The Sign of Jonah
Matthew 16 starts out with the Pharisees and Sadducees demanding a sign from Jesus that he was who he said he was. Jesus had already shown them many signs by this point in the form of miracles, and yet they were still unbelieving. In reply, Jesus calls them hypocrites (not for the first time–remember Matthew 15:7?). He points out to them that they often predict the weather by looking for signs, but they refuse to acknowledge the signs “of the times”. Just like in Matthew 12:40, Jesus again tells them that the only sign they’ll get is the sign of Jonah:
For as Jonah was three days and three nights in the belly of a huge fish, so the Son of Man will be three days and three nights in the heart of the earth.
Jesus is referring to Jonah, who emerged from a fish’s belly after three days. He is prophesying his own death and resurrection.
Parable of the Yeast, Take Two
Jesus now delivers another parable to his disciples: “Be on your guard against the yeast of Pharisees and Sadducees” (16:6). Remember the parable of the yeast in Matthew 13, when Jesus compares the kingdom of heaven to yeast? Here, Jesus is saying that his disciples need to be on guard against the hypocritical teachings of the Pharisees and Sadducees.
Jesus, Son of God
In Matthew 16:13, Jesus approaches his disciples and asks who people are saying is the Son of Man. They tell him that “Some say John the Baptist; others say Elijah; and still others, Jeremiah or one of the prophets” (16:14). Jesus asks them what they think about the matter, and Simon replies that Jesus is the Son of the living God.
Up until now, no one had thought Jesus was the Son of God. His disciples believed he was the Messiah (Hebrew) or the Christ (Greek), both of which mean ‘the Anointed One’. They knew he was sent by God to save His people, but they didn’t actually think he was the Son of God…until now.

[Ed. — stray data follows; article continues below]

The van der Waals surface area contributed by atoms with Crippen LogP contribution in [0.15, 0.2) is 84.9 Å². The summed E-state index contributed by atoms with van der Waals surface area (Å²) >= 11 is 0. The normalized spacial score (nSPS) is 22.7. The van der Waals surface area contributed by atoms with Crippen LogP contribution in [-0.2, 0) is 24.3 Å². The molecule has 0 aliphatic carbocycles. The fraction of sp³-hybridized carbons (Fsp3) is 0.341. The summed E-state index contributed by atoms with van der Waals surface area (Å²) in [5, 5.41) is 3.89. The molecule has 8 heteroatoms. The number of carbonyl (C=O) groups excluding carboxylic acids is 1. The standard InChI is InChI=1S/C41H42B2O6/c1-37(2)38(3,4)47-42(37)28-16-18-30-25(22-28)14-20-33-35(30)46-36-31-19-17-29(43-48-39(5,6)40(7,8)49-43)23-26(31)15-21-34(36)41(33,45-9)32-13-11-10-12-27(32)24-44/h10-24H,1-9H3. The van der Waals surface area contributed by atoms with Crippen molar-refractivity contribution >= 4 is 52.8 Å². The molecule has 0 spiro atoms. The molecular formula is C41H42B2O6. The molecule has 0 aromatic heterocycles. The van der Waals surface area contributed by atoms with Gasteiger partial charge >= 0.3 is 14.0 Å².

Jesus blesses Simon for understanding who he (Jesus) really was, and gives him the name Peter (which is Greek for ‘rock’), and says the following:
…on this rock I will build my church, and the gates of Hades will not overcome it.
The first part of this verse has been argued and debated over countless times. Some believe that the ‘rock’ Jesus is referring to is the fact that he is the Son of God. Others believe that the rock is Peter’s faith (or possibly faith in general).
Jesus Tells of His Death
Jesus then begins telling his disciples that he will go to Jerusalem and “suffer many things” and that he “must be killed, and on the third day be raised to life” (16:21). Peter is understandably upset, and tells Jesus that will never happen to him. However, Jesus responds in a somewhat unexpected way:
Get behind me, Satan! You are a stumbling block to me; you do not have in mind the concerns of God, but merely human concerns.
In Matthew 4, Satan led Jesus into the wilderness and tested him three times. Jesus knew that he had a purpose to fulfill, and Satan, through Peter, was trying to turn him away from his rightful path. Peter certainly wasn’t aware that he was speaking sinfully, but by being more concerned with human desires, he was turning away from Jesus. Jesus knew that to fulfill God’s demands he was going to have to suffer, and he wanted to make that clear to his disciples.
Take Up Your Cross
Then Jesus said to his disciples, ‘Whoever wants to be my disciples must deny themselves and take up their cross and follow me. For whoever wants to save their life will lose it, but whoever loses their life will find it.’
Jesus is saying in no uncertain terms that following him will not be easy. His followers will meet with hard times, and some will lose their lives. However, he also makes it clear that those who follow him will gain more than anything the world alone can offer; they will gain the kingdom of heaven.
Sometimes following Jesus and doing what is right is hard. It can be burdensome, no doubt about it. But if you carry those burdens and follow Jesus, you will gain so much more than you could ever hope to gain otherwise.